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Headrock
topic
10:04:30 PM Mar 11th 2014
YKTTW: Walrus Tusk.

I'm bringing it up here first, before going to YKTTW, since I'm not sure whether it is already a trope (have looked), and whether it should be.

Walrus Tusk (named by Chuck) comes from the "Miracle Day" reviews. It means a codename for a project, operation, technology, etc. that is meaningless on its own. It reveals nothing to the main characters about the thing it names, nor advances the plot in any way. Therefore, said codename, whatever it is, could easily be replaced with "Walrus Tusk", an equally meaningless name.

A more "proper" name for this trope would be "Meaningless Clue", since it is a clue whose only purpose is to reveal that there are more clues out there to be found, rather than actually providing a clue in itself. Of course, by naming it "Walrus Tusk" it becomes a This Trope Name References Itself, which is awesome (not sure whether that's desirable, but still cool).

Opinions?
SeptimusHeap
12:18:31 AM Mar 12th 2014
Did you look up in Lost and Found? If so, feel free to take it to YKTTW.
Headrock
09:01:57 AM Mar 12th 2014
Posted in Lost and Found, though I think it won't be found there.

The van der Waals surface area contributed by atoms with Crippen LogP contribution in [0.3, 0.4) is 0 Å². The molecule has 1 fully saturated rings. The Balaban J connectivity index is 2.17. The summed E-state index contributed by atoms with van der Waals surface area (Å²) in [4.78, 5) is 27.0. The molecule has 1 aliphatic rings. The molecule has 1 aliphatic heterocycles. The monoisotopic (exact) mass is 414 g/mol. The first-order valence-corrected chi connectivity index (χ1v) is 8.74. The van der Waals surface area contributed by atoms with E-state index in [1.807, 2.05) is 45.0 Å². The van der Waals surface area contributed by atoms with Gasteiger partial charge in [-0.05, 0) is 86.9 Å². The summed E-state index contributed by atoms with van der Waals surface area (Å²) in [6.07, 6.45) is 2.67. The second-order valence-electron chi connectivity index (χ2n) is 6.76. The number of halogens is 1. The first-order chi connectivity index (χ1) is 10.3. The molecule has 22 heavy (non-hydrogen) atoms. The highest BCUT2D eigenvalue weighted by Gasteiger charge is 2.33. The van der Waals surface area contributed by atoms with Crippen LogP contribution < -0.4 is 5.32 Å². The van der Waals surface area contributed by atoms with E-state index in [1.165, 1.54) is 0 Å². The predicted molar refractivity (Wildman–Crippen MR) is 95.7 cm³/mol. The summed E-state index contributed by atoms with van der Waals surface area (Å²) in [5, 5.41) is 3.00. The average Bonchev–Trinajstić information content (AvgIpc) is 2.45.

What do you think about naming it "Walrus Tusk" though? Is it too vague? Because I would really love to name it after Chuck's quote if I can.
SeptimusHeap
09:07:59 AM Mar 12th 2014
"Walrus Tusk" to me is a meaningless string of letters. Or in other words, too unclear for being name of a trope. Maybe Plan Walrus Tusk but I don't think YKTTW will accept that.
Headrock
10:39:17 AM Mar 12th 2014
"Walrus Tusk" to me is a meaningless string of letters.

That's exactly the point of using it, it's a self-demonstrating trope title. The only question is whether that is an acceptable trope title.
triassicranger
topic
01:09:06 PM Mar 17th 2013
Given that What Could Have Been is for when the producers discard ideas and not for reviewers giving ideas on how a show could do better, I cut the following list. Perhaps it could be incorporated elsewhere:

  • Pointing out instances where he sees wasted potential especially in bad episodes and movies is something Chuck does frequently.
    • He reviewed Star Trek: Insurrection. He ripped it apart. However, at the start of part 4, he theorized about an internal conflict among the crew, with each character having different motivations which conflict with the rest, causing a rift between them. If this had actually been in the film, it would have been greatly improved.
    • In a video dedicated to Kes, he theorizes that had her character arc been better planned out, she could have been an effective "River from Firefly" type character.
    • In his review of Star Trek (2009) he points out that Nero was far more fleshed-out and sympathetic in the comic book tie-in to the film. He points out Nero could have been the most compelling Trek villain since Khan, and gives a chilling monologue regarding the villain's motivations, finishing with a lament that instead of an effective villain, Nero's lack of on-screen development put him across as some "emo with a trident."